Lister Drive Library
Written by Steven   
Monday, 20 August 2012 18:32

Andrew Carnegie wrote the following :

"A library outranks any other one thing a community can do to benefit its people. It is a never failing spring in the desert."

2012 Liverpool Echo Nov 7th Liverpool's Historic Lister Drive Library gets major boost.

Pitch - Lister Drive Library.

The Grade II Listed Library was gifted to the people of Tuebrook, Liverpool by the industrialist Andrew Carnegie. Lister Steps, a Community-based childcare charity, hopes to relocate from 29 temporary buildings it currently occupies. Gaynor McKnight chief executive of Lister Steps, wants the building to become a 45-place nursery , meeting venue, reading club and home to local historians.

Lister Steps was selected by Liverpool City Council as preferred bidder to the library, the estimated cost of the proposal is £2 million.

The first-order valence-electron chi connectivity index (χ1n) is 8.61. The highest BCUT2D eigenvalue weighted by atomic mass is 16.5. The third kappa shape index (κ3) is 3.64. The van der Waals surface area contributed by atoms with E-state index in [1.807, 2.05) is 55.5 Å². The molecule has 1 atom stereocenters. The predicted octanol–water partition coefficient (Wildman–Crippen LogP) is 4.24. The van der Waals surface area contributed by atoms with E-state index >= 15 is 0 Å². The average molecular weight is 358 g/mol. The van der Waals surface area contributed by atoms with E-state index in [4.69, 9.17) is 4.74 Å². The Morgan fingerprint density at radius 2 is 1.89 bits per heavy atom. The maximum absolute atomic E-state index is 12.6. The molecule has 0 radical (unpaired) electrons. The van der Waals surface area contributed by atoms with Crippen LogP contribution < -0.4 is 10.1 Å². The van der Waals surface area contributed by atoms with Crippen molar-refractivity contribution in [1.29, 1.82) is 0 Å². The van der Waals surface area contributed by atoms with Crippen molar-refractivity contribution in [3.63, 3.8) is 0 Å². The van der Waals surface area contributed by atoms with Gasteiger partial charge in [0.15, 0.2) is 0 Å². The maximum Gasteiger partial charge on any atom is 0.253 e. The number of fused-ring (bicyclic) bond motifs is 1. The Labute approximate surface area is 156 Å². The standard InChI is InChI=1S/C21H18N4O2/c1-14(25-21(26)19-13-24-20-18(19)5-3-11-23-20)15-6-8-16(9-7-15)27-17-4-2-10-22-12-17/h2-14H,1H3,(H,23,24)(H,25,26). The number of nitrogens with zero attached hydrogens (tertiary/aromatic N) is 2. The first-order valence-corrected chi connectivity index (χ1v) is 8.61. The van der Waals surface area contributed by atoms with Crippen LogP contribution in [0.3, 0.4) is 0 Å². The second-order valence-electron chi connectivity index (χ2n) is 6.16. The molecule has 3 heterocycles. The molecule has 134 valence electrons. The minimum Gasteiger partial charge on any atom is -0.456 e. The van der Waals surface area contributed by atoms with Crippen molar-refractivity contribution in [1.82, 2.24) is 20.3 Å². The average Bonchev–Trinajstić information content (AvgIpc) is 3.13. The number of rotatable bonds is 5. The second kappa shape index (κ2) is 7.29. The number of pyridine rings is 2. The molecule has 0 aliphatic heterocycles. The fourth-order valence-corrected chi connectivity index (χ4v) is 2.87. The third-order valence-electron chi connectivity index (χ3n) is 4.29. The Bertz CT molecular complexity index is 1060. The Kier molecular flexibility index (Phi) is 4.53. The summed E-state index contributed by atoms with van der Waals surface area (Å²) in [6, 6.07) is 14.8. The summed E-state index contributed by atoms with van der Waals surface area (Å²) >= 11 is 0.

Plus points

Ticks the heritage, social welfare and profit boxes. The trust claims that in the future there would be a reduction in  the number of welfare payments paid out in the community because of the employment and earning opportunities offered by the facility.

Dragon's Reservations

The Trust has not yet reached the planning stage and is still in the process of putting together its bid for the first round of Heritage Lottery funding. There is a chance that a private developer may come forward with a scash offer by the time negotiations with Liverpool City Council reach the point where the asset formally transfers ownership.

And the winner is...

Lister Drive Library

Lister Steps was awarded 20 days free consultancy advice and a bottle os champagne.

The dragond noted that the scheme would have a hugely benificial impact on the local community, serving as a childcare and educational facility. The bidders were able to prove the financial viability of the scheme.

Read more follow link.

 

The Carnegie Library Highlighted.